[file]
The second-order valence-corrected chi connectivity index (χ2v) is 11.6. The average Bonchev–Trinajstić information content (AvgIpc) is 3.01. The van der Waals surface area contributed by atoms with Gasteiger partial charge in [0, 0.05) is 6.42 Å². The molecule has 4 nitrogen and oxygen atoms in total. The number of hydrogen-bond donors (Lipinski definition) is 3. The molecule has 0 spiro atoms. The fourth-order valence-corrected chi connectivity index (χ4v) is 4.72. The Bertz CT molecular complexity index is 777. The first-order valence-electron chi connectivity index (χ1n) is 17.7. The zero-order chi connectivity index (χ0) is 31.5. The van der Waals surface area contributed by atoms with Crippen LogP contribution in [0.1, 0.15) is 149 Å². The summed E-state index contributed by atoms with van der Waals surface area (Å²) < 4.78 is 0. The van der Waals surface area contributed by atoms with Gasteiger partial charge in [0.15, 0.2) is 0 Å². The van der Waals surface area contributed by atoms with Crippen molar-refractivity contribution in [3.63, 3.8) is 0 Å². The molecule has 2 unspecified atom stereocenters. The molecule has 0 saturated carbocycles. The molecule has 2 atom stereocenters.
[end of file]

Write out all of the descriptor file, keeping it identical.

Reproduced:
The second-order valence-corrected chi connectivity index (χ2v) is 11.6. The average Bonchev–Trinajstić information content (AvgIpc) is 3.01. The van der Waals surface area contributed by atoms with Gasteiger partial charge in [0, 0.05) is 6.42 Å². The molecule has 4 nitrogen and oxygen atoms in total. The number of hydrogen-bond donors (Lipinski definition) is 3. The molecule has 0 spiro atoms. The fourth-order valence-corrected chi connectivity index (χ4v) is 4.72. The Bertz CT molecular complexity index is 777. The first-order valence-electron chi connectivity index (χ1n) is 17.7. The zero-order chi connectivity index (χ0) is 31.5. The van der Waals surface area contributed by atoms with Crippen LogP contribution in [0.1, 0.15) is 149 Å². The summed E-state index contributed by atoms with van der Waals surface area (Å²) < 4.78 is 0. The van der Waals surface area contributed by atoms with Gasteiger partial charge in [0.15, 0.2) is 0 Å². The van der Waals surface area contributed by atoms with Crippen molar-refractivity contribution in [3.63, 3.8) is 0 Å². The molecule has 2 unspecified atom stereocenters. The molecule has 0 saturated carbocycles. The molecule has 2 atom stereocenters.